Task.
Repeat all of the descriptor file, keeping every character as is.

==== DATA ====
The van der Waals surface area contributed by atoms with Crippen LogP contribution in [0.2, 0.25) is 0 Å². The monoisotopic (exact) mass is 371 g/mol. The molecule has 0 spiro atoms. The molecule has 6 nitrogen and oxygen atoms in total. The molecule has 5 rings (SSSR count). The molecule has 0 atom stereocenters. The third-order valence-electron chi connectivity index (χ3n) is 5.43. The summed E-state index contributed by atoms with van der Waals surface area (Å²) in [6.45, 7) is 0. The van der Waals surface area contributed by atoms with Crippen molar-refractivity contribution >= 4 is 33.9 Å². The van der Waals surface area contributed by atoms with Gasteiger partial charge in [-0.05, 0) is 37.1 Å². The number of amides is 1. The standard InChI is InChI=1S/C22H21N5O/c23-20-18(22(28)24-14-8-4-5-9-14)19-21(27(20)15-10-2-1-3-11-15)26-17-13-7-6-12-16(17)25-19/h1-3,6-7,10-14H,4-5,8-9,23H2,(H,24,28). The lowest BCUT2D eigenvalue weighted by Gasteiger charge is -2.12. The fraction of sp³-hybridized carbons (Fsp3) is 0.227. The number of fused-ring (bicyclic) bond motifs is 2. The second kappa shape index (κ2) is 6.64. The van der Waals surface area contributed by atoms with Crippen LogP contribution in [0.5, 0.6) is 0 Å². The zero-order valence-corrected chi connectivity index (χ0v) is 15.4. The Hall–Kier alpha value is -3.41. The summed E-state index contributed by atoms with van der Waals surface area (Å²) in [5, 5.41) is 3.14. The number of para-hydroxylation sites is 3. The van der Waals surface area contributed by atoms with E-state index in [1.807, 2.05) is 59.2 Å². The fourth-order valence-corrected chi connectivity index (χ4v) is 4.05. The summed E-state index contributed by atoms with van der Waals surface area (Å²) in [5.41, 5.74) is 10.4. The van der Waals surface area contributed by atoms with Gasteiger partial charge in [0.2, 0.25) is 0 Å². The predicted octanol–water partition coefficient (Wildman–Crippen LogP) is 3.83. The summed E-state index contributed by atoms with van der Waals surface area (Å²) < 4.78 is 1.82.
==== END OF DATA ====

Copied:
The van der Waals surface area contributed by atoms with Crippen LogP contribution in [0.2, 0.25) is 0 Å². The monoisotopic (exact) mass is 371 g/mol. The molecule has 0 spiro atoms. The molecule has 6 nitrogen and oxygen atoms in total. The molecule has 5 rings (SSSR count). The molecule has 0 atom stereocenters. The third-order valence-electron chi connectivity index (χ3n) is 5.43. The summed E-state index contributed by atoms with van der Waals surface area (Å²) in [6.45, 7) is 0. The van der Waals surface area contributed by atoms with Crippen molar-refractivity contribution >= 4 is 33.9 Å². The van der Waals surface area contributed by atoms with Gasteiger partial charge in [-0.05, 0) is 37.1 Å². The number of amides is 1. The standard InChI is InChI=1S/C22H21N5O/c23-20-18(22(28)24-14-8-4-5-9-14)19-21(27(20)15-10-2-1-3-11-15)26-17-13-7-6-12-16(17)25-19/h1-3,6-7,10-14H,4-5,8-9,23H2,(H,24,28). The lowest BCUT2D eigenvalue weighted by Gasteiger charge is -2.12. The fraction of sp³-hybridized carbons (Fsp3) is 0.227. The number of fused-ring (bicyclic) bond motifs is 2. The second kappa shape index (κ2) is 6.64. The van der Waals surface area contributed by atoms with Crippen LogP contribution in [0.5, 0.6) is 0 Å². The zero-order valence-corrected chi connectivity index (χ0v) is 15.4. The Hall–Kier alpha value is -3.41. The summed E-state index contributed by atoms with van der Waals surface area (Å²) in [5, 5.41) is 3.14. The number of para-hydroxylation sites is 3. The van der Waals surface area contributed by atoms with E-state index in [1.807, 2.05) is 59.2 Å². The fourth-order valence-corrected chi connectivity index (χ4v) is 4.05. The summed E-state index contributed by atoms with van der Waals surface area (Å²) in [5.41, 5.74) is 10.4. The van der Waals surface area contributed by atoms with Gasteiger partial charge in [0.2, 0.25) is 0 Å². The predicted octanol–water partition coefficient (Wildman–Crippen LogP) is 3.83. The summed E-state index contributed by atoms with van der Waals surface area (Å²) < 4.78 is 1.82.